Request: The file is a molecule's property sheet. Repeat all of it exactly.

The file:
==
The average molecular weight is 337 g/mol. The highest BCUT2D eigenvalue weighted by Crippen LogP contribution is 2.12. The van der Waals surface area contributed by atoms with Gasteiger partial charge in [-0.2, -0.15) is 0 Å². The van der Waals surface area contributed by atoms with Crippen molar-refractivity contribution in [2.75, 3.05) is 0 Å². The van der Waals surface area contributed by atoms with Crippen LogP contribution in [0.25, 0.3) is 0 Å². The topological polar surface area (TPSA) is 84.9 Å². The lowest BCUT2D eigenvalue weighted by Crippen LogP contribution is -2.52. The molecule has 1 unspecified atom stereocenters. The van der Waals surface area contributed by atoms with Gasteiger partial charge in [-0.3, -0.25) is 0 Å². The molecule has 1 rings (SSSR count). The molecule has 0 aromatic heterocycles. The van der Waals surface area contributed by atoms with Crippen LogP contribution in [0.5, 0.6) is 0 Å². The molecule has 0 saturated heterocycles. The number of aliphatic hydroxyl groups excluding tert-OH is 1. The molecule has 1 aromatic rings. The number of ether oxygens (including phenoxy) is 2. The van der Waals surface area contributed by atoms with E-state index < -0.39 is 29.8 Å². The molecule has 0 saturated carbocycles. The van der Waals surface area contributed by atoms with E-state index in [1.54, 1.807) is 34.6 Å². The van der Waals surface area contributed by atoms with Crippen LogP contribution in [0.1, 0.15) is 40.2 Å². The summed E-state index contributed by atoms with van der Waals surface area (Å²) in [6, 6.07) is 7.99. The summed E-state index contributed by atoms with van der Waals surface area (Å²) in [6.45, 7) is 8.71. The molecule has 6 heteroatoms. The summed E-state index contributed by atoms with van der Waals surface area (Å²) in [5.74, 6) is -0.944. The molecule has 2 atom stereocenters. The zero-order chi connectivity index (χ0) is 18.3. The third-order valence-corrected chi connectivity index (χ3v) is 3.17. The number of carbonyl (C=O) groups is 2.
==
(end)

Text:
The average molecular weight is 337 g/mol. The highest BCUT2D eigenvalue weighted by Crippen LogP contribution is 2.12. The van der Waals surface area contributed by atoms with Gasteiger partial charge in [-0.2, -0.15) is 0 Å². The van der Waals surface area contributed by atoms with Crippen molar-refractivity contribution in [2.75, 3.05) is 0 Å². The van der Waals surface area contributed by atoms with Crippen LogP contribution in [0.25, 0.3) is 0 Å². The topological polar surface area (TPSA) is 84.9 Å². The lowest BCUT2D eigenvalue weighted by Crippen LogP contribution is -2.52. The molecule has 1 unspecified atom stereocenters. The van der Waals surface area contributed by atoms with Gasteiger partial charge in [-0.3, -0.25) is 0 Å². The molecule has 1 rings (SSSR count). The molecule has 0 aromatic heterocycles. The van der Waals surface area contributed by atoms with Crippen LogP contribution in [0.5, 0.6) is 0 Å². The molecule has 0 saturated heterocycles. The number of aliphatic hydroxyl groups excluding tert-OH is 1. The molecule has 1 aromatic rings. The number of ether oxygens (including phenoxy) is 2. The van der Waals surface area contributed by atoms with E-state index < -0.39 is 29.8 Å². The molecule has 0 saturated carbocycles. The van der Waals surface area contributed by atoms with E-state index in [1.54, 1.807) is 34.6 Å². The van der Waals surface area contributed by atoms with Crippen LogP contribution in [0.1, 0.15) is 40.2 Å². The summed E-state index contributed by atoms with van der Waals surface area (Å²) in [6, 6.07) is 7.99. The summed E-state index contributed by atoms with van der Waals surface area (Å²) in [6.45, 7) is 8.71. The molecule has 6 heteroatoms. The summed E-state index contributed by atoms with van der Waals surface area (Å²) in [5.74, 6) is -0.944. The molecule has 2 atom stereocenters. The zero-order chi connectivity index (χ0) is 18.3. The third-order valence-corrected chi connectivity index (χ3v) is 3.17. The number of carbonyl (C=O) groups is 2.